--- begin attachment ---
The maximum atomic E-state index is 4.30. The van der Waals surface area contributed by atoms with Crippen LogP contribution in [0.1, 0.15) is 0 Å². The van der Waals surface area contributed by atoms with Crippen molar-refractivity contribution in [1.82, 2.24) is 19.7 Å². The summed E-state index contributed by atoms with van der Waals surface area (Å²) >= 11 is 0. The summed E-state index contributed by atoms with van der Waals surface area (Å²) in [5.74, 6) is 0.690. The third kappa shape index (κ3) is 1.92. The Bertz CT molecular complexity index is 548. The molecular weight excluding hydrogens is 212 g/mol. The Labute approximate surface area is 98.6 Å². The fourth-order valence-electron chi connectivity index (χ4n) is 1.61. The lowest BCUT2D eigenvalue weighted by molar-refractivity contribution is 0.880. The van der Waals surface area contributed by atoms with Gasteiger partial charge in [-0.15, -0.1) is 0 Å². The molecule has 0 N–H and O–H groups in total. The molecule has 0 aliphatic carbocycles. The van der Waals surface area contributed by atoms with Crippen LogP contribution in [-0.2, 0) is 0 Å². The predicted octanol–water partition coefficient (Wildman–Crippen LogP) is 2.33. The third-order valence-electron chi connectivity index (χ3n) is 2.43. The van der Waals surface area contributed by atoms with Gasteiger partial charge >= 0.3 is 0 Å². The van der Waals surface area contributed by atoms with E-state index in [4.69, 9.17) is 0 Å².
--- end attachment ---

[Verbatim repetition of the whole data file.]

The maximum atomic E-state index is 4.30. The van der Waals surface area contributed by atoms with Crippen LogP contribution in [0.1, 0.15) is 0 Å². The van der Waals surface area contributed by atoms with Crippen molar-refractivity contribution in [1.82, 2.24) is 19.7 Å². The summed E-state index contributed by atoms with van der Waals surface area (Å²) >= 11 is 0. The summed E-state index contributed by atoms with van der Waals surface area (Å²) in [5.74, 6) is 0.690. The third kappa shape index (κ3) is 1.92. The Bertz CT molecular complexity index is 548. The molecular weight excluding hydrogens is 212 g/mol. The Labute approximate surface area is 98.6 Å². The fourth-order valence-electron chi connectivity index (χ4n) is 1.61. The lowest BCUT2D eigenvalue weighted by molar-refractivity contribution is 0.880. The van der Waals surface area contributed by atoms with Gasteiger partial charge in [-0.15, -0.1) is 0 Å². The molecule has 0 N–H and O–H groups in total. The molecule has 0 aliphatic carbocycles. The van der Waals surface area contributed by atoms with Crippen LogP contribution in [-0.2, 0) is 0 Å². The predicted octanol–water partition coefficient (Wildman–Crippen LogP) is 2.33. The third-order valence-electron chi connectivity index (χ3n) is 2.43. The van der Waals surface area contributed by atoms with Gasteiger partial charge >= 0.3 is 0 Å². The van der Waals surface area contributed by atoms with E-state index in [4.69, 9.17) is 0 Å².